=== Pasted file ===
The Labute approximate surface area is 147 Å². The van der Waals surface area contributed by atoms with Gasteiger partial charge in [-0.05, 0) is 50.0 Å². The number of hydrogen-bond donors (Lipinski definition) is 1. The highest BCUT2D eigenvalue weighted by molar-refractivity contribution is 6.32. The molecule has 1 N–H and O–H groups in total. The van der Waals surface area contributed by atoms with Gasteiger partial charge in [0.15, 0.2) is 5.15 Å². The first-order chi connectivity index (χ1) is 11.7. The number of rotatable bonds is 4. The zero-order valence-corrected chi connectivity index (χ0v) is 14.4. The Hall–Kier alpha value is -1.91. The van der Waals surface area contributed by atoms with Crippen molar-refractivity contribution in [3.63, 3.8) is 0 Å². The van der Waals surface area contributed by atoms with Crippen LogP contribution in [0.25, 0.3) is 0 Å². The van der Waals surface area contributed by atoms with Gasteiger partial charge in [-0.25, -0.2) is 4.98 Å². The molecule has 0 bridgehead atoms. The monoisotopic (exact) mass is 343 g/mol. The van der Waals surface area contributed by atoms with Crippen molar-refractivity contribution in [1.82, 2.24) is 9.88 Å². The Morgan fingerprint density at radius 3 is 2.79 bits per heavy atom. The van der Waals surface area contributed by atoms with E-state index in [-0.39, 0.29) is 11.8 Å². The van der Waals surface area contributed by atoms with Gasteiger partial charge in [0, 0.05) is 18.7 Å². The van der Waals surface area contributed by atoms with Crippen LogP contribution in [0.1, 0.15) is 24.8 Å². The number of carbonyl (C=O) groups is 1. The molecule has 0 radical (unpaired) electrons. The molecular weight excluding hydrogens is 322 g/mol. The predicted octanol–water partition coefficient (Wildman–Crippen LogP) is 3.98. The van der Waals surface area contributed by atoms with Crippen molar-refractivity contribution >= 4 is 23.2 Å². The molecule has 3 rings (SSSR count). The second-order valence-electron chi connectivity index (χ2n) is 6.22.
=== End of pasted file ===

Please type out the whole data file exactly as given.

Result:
The Labute approximate surface area is 147 Å². The van der Waals surface area contributed by atoms with Gasteiger partial charge in [-0.05, 0) is 50.0 Å². The number of hydrogen-bond donors (Lipinski definition) is 1. The highest BCUT2D eigenvalue weighted by molar-refractivity contribution is 6.32. The molecule has 1 N–H and O–H groups in total. The van der Waals surface area contributed by atoms with Gasteiger partial charge in [0.15, 0.2) is 5.15 Å². The first-order chi connectivity index (χ1) is 11.7. The number of rotatable bonds is 4. The zero-order valence-corrected chi connectivity index (χ0v) is 14.4. The Hall–Kier alpha value is -1.91. The van der Waals surface area contributed by atoms with Crippen molar-refractivity contribution in [3.63, 3.8) is 0 Å². The van der Waals surface area contributed by atoms with Crippen LogP contribution in [0.25, 0.3) is 0 Å². The van der Waals surface area contributed by atoms with Gasteiger partial charge in [-0.25, -0.2) is 4.98 Å². The molecule has 0 bridgehead atoms. The monoisotopic (exact) mass is 343 g/mol. The van der Waals surface area contributed by atoms with Crippen molar-refractivity contribution in [1.82, 2.24) is 9.88 Å². The Morgan fingerprint density at radius 3 is 2.79 bits per heavy atom. The van der Waals surface area contributed by atoms with E-state index in [-0.39, 0.29) is 11.8 Å². The van der Waals surface area contributed by atoms with Gasteiger partial charge in [0, 0.05) is 18.7 Å². The van der Waals surface area contributed by atoms with Crippen LogP contribution in [0.1, 0.15) is 24.8 Å². The number of carbonyl (C=O) groups is 1. The molecule has 0 radical (unpaired) electrons. The molecular weight excluding hydrogens is 322 g/mol. The predicted octanol–water partition coefficient (Wildman–Crippen LogP) is 3.98. The van der Waals surface area contributed by atoms with Crippen molar-refractivity contribution >= 4 is 23.2 Å². The molecule has 3 rings (SSSR count). The second-order valence-electron chi connectivity index (χ2n) is 6.22.